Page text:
Group norms are the set of informal and formal ground rules that specify how people interact. The rules help members of the group determine how to behave. Advantages of clear ground rules within teams:
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Every team has rules, but few are intentionally crafted. This could have a negative impact. For example:
Setting up norms is easiest when the team is first created. It may take a special meeting at the start, but it saves time and diminish problems down the road.
Shifting group norms in an established team is possible, too. Cultivate positive behavioral expectations on high-functioning teams.
Creating norms requires the buy-in from most of the team members, including leadership.
The entire team needs to be engaged in the process for it to work very well.
When managers don't provide clear direction, employees will fill in the details with assumptions. However, what managers require may differ greatly from what the employees think their managers expect.
To avoid confusion, write down straightforward objectives and guidelines that are measurable and achievable. Then have a share-out of each person's honest opinions, so everyone has an idea of what is working and what is not. Decide on only three changes to implement at a time.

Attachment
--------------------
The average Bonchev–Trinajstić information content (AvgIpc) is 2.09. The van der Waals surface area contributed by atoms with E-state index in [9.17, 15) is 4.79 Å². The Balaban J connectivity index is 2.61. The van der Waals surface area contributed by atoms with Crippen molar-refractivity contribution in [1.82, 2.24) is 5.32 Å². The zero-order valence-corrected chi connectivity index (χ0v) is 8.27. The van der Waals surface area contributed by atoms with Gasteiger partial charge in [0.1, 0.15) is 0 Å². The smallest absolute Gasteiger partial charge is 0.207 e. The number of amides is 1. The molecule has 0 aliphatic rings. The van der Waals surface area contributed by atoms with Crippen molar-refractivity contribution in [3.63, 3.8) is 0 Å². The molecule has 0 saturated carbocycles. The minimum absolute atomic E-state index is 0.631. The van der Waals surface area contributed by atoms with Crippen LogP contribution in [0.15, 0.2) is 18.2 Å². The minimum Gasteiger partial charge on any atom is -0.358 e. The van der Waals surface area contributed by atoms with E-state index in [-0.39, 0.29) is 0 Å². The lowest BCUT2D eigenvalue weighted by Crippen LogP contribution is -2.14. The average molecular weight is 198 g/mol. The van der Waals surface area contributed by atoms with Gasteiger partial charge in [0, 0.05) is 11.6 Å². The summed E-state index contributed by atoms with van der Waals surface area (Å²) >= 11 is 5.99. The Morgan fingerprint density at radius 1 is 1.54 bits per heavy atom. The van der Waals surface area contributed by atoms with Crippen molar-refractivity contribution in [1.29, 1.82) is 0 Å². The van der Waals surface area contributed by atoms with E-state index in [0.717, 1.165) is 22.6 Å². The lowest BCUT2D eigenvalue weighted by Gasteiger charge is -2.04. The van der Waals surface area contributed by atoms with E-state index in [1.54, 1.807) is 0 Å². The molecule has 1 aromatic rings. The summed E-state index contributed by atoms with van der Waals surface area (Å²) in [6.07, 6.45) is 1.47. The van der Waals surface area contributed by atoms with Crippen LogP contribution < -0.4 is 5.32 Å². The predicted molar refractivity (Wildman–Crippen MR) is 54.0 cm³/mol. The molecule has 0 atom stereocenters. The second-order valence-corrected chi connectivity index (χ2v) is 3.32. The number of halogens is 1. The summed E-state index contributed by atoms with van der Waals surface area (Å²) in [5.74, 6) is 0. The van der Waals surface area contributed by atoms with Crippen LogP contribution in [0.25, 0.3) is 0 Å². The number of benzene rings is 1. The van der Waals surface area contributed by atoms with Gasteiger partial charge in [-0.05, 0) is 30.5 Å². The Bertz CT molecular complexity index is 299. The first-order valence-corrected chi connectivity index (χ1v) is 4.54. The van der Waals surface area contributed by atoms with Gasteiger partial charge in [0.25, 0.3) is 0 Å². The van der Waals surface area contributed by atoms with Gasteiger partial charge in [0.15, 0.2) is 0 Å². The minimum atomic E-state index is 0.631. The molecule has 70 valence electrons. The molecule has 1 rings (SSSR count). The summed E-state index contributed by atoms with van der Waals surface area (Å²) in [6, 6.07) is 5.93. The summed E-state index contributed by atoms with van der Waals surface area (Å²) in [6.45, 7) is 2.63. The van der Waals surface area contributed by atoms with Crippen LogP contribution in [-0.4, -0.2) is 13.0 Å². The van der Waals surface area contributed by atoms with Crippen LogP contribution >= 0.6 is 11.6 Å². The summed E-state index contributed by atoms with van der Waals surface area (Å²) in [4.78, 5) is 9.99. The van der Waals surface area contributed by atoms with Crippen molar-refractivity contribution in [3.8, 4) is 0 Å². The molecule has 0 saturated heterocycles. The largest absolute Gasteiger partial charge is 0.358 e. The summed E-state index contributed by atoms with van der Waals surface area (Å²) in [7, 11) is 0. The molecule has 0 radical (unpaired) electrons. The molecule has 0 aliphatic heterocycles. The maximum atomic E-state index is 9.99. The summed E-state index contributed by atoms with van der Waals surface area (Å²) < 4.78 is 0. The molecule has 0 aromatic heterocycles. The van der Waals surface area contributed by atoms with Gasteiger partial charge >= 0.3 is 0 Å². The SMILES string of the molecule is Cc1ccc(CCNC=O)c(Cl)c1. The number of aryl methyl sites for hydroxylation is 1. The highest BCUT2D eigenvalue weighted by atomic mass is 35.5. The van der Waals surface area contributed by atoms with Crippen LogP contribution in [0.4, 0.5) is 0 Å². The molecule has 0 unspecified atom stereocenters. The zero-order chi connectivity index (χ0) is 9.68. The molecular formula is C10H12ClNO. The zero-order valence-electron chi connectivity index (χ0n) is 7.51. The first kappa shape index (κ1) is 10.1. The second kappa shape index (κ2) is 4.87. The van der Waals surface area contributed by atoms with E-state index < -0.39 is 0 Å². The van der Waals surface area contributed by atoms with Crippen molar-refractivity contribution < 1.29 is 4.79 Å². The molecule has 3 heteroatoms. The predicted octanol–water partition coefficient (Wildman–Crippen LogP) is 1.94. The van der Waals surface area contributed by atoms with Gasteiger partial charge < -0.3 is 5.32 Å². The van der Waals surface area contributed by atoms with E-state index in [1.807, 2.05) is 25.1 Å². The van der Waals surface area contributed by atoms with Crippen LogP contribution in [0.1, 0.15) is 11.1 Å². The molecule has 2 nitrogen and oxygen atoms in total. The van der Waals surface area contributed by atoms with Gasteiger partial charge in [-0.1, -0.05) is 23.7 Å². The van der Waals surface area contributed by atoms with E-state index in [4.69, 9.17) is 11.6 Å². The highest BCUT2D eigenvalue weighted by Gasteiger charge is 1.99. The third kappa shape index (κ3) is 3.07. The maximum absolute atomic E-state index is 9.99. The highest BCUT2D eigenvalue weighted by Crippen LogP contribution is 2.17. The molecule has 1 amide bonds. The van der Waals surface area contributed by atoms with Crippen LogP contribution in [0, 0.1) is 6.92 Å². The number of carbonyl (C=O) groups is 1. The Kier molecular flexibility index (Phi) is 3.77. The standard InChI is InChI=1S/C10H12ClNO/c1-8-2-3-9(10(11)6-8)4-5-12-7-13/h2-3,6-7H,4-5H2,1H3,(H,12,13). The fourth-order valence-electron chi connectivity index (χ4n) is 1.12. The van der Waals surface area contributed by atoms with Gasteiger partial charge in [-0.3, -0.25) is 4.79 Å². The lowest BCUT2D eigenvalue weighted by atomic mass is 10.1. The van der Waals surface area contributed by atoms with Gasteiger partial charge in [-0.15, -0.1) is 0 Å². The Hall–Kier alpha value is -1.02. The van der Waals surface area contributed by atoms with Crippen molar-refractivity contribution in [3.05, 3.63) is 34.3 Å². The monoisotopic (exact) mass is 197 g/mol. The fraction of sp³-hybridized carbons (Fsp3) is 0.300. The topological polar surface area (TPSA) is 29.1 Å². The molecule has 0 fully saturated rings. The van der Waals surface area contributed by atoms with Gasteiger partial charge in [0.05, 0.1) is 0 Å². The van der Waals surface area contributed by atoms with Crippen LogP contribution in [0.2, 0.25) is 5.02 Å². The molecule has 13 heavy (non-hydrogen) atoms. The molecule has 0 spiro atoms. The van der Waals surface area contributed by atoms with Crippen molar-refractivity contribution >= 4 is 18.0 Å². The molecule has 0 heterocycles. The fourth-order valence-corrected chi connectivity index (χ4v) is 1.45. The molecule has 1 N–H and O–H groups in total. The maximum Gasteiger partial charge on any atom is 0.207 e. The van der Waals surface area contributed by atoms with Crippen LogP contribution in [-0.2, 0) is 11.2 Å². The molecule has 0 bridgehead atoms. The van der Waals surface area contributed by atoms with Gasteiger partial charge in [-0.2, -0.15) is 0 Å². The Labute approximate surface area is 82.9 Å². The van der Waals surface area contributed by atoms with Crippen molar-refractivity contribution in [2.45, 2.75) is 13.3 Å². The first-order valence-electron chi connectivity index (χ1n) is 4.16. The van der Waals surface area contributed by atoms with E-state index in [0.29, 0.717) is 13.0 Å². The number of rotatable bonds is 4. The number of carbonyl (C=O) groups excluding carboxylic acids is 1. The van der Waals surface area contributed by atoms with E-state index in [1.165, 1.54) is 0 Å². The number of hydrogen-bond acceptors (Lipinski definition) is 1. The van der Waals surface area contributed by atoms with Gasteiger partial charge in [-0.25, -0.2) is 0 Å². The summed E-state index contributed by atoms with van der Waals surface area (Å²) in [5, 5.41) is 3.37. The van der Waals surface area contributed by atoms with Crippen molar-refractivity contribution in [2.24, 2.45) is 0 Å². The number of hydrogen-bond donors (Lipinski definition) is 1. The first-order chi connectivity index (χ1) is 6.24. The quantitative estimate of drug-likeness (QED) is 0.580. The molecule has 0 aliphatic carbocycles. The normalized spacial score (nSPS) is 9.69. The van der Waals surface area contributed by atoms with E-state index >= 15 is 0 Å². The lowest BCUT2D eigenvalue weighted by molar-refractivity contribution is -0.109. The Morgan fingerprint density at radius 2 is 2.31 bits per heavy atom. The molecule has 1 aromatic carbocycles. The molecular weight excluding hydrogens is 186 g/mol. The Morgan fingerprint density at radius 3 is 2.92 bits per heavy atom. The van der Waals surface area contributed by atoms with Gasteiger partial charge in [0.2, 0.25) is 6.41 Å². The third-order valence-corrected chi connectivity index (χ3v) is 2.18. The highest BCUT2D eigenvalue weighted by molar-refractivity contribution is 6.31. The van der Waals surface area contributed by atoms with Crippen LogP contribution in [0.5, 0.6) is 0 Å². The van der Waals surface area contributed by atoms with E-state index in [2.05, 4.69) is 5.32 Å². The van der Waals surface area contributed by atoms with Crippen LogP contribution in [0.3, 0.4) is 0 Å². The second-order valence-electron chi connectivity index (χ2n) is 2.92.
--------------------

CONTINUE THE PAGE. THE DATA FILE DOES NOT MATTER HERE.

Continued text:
Group norms are most effective when everyone follows them. If everyone agrees to the norms laid out, it will be easier to hold each other accountable.
It is important to post your norms somewhere visible and refer to them often.
It's normal to expect that these rules will be bent or broken. The transition from unspoken to written norms can be smoother when it is decided in advance how to deal with the offense.
If you don't call attention to that norm, you inadvertently create a second set of norms. If a rule is expecting everyone to be on time and you don't point out when someone oversteps that norm, you're saying that it's not that important to be on time. Peer-to-peer enforcement with some humor is an effective way to enforce the norms.
They are not commandments set in stone.
It is valuable to continue to revisit them and change them as the team grows. Scheduling a meeting at regular intervals to provide feedback on the norms keeps the positive momentum going.
Google researchers found that the ability to take risks in a safe environment was at the top of the list of group norms and made for happier, high-performing teams.
This stage of teamwork is all about first meetings and first impressions.
What everyone needs most is a clear understanding of their part in the journey and a setup for building emotional connections. Setting goals together puts their skills and interests into the open.
Hybrid companies function best when the entire company is optimized for remote work. Successful hybrid teams set up processes to help their remote workers thrive alongside their office teammates.
Leadership must acknowledge the various challenges remote workers face and create solutions. Create a remote work policy that keeps remote workers and contractors from feeling like second class team members. Remote workers should feel fully connected and not missing a thing.